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Chapter 11 Could Decimate Big Three Dealers


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Dealership lawyers predict that Chapter 11 filings by any of the Big Three would "kill many of its dealerships quickly" even if the companies successfully reorganize, says Automotive News. The situation would place dealerships into an immediate cash shortage from which many would simply not recover.

What money would they miss out on in the event of Chapter 11? Automotive News says sales incentives, holdbacks, and warranty reimbursement payments from automakers direct to dealers would all cease, and with the current dearth of auto sales, this scenario could be the final turning point for dealers and the catalyst for their failure.

Bankruptcy court might allow automakers to pay dealerships just small fractions of the money they owe, and even those payments could be significantly delayed. Some industry pundits are claiming that it's high time that the domestics' (especially GM) sprawling, bloated dealer networks are dramatically trimmed, and it looks like Chapter 11 might just force that to happen. On the other hand, GM's Wagoner claims that nobody wants to buy from a bankrupt automaker. Wagoner cited research that claimed 80 percent of buyers would not consider purchasing a vehicle from a bankrupt automaker.

Would you buy a fantastically designed, great-driving vehicle from a bankrupt automaker? How about a dowdy little Daewoo Pontiac G3?--Colin Mathews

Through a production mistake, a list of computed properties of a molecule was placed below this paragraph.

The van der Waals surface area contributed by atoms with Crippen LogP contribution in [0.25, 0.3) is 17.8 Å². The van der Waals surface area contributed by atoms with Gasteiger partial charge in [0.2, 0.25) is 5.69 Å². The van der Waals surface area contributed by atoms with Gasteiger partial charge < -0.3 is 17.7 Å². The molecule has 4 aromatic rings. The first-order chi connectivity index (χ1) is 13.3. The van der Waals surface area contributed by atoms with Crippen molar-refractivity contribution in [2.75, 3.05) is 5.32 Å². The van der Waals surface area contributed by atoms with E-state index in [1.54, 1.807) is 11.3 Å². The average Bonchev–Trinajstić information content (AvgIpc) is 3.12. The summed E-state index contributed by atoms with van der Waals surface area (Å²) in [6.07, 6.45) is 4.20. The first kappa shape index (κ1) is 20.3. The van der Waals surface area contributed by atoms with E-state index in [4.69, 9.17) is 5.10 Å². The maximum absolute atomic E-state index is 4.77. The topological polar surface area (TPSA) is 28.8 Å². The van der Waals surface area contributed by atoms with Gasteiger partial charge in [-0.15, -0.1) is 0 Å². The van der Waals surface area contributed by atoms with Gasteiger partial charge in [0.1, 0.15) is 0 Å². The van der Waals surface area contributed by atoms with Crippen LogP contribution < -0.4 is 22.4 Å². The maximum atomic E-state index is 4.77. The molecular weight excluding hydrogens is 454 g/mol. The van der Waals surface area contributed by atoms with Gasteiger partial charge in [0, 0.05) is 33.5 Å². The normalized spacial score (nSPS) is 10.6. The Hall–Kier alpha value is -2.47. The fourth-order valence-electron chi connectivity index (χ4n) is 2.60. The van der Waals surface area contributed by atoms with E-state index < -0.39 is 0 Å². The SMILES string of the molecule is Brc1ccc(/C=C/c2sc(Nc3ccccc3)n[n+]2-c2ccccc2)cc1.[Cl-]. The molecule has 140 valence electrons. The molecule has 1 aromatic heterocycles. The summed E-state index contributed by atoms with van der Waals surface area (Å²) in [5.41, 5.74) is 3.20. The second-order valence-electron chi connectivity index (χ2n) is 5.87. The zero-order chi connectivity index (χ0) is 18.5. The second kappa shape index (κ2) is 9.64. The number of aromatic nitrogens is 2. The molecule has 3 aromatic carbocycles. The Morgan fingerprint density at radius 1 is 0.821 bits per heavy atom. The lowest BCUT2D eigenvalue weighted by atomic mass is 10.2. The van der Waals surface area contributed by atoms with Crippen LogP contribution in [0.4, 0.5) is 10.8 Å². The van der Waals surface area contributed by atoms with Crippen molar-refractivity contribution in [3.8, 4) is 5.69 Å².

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Comments (8)
  1. Daewoo and Hyundais (Aveo) are out but the last of the crop, pre-bankruptcy Corvette (Z06 anyone?) would be a hot item, an instant classic, and possibly even a decent investment.
    A G8 GT would also find its way into my garage at a 33% discount.

  2. The question is: Will the US Govt allow GM to cut dealers without a penalty like they saw when GM closed Oldsmobile? Otherwise how else could the drop any brands and/or streamline?
    They haven't shuttered Buick, Hummer or Saturn because they couldn't afford the penalties.

  3. Long before this crisis, as GM abnd ford were losing market share year after year, they had WAY too many dealers.
    Now GM has a laughable 7,500 when TOyota does well with only 1,500.
    Utterly ridiculous. And TOyota sells almost as many cars as GM (and at least far more than half the cars GM sells).
    SO the HEALTHY dealer number would require at least HALF, if not two thirds, of these dealers to shut down one way or another. By continuing to operate, they make every single one of them unprofitable.

  4. They need to hack away at that dealer network. Colin sure is irritated by that G3..huh :-) I'd like to know more about that little Mitsubishi Colt.

  5. Lost in all this bankruptcy talk is the fact that the terms that the automakers pay out on are already extended 4-6 weeks or more. So as a supplier, you have a months worth of receivables hanging out there. If they file Ch. 11, that money is gone. Suppliers will fall like dominoes.